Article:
AbstractRecent research suggests that ToM facilitates both LC (Kim, 2017) and RC (Atkinson et al., 2017; Kim, 2017) but, until now, no study has examined this longitudinally using a large sample to test direct and indirect models, or asked what it is about the nature of ToM which is important for LC and RC development. This thesis used the DIET and DIER models of LC and RC (Kim, 2015; Kim, 2016; Kim, 2017) as theoretical framework and employed a longitudinal design whereby a sample of 204 children’s development in language, social and cognitive skills was tracked from age three to six years. Longitudinally DIET and DIER models were tested, and other non-social types of metacognition were included within the models to assess if the social nature of ToM is vital for LC and RC, or if the broad metacognitive nature is important. Lastly, the role of mental state talk as a facilitator of both ToM and LC was investigated to further address the question over why and how ToM helps LC.
Findings showed that a concurrent DIET model of LC fitted at six year olds, with ToM making a direct contribution to LC. Findings also showed that this model fitted well longitudinally for skills at the age of four predicting LC at the age of five with ToM again making a direct contribution. However, there was no evidence that ToM contributes to LC further across time. When comparing ToM to other forms of metacognition, findings suggested overall ToM was a slightly better predictor of LC than other forms of metacognition, as concurrently at the age of six and longitudinally across 12 months (from four years until five years) the fit of a DIET model including ToM rather than a broad metacognition latent variable, was better.
Regarding RC, both concurrently (aged six) and longitudinally (aged four to aged six) findings did not support past work that ToM directly predicts RC (Atkinson et al., 2017) as a DIET model of RC did not show ToM to make a direct contribution to RC. Instead concurrent findings aged six back-up a DIER model of RC in which ToM make an indirect contribution to RC. This however, was not supported longitudinally as ToM did not make an in-direct contribution to later RC (via LC). However, the model including ToM was a better fit when compared to one including broad metacognition which, as with LC, suggests that the social specificity of ToM is important for comprehension. When considering the home environment, findings showed that maternal mental state talk did not predict LC directly or indirectly (via ToM) either at four year old, five years old or longitudinally. These results were mirrored for children’s own mental state talk when measured through live conversations, however, when measured through mothers’ self-report of their child’s mental state talk, longitudinally only, an indirect effect of child mental state talk on LC via ToM was found. Overall, although findings were not consistent across time points; they add to the growing body of research that demonstrates that ToM is important for LC and RC in the early years and provide some partial evidence that this is because of the social specificity of ToM in that it can help with understanding social information within a story.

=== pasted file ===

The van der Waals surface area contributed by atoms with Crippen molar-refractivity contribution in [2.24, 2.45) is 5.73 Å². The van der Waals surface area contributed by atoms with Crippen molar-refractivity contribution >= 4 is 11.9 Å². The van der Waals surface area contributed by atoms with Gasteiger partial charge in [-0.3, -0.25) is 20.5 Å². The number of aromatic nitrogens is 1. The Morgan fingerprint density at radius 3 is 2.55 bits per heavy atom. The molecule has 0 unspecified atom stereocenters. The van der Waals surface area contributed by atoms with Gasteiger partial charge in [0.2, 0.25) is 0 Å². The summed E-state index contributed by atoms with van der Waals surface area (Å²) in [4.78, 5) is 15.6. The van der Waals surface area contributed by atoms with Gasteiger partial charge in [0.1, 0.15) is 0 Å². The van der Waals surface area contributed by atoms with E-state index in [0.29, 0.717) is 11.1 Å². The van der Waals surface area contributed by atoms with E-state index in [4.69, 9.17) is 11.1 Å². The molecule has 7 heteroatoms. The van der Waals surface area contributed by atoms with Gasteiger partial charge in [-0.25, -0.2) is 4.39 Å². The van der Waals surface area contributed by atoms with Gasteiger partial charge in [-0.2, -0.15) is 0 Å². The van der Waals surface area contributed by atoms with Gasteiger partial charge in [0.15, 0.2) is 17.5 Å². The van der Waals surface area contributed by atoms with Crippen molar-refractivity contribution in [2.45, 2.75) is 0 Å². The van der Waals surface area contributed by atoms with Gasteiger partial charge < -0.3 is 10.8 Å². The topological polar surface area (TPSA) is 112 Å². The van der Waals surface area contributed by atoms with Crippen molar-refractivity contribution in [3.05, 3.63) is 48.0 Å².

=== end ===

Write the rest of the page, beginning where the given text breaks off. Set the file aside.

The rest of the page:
|Date of Award||13 Jan 2020|
|Sponsors||Roehampton VC Scholarship|
|Supervisor||Joe Levy (Supervisor) & Samantha McCormick (Supervisor)|
- Theory of Mind
- Reading Comprehension
- Listening Comprehension
- Mental State Talk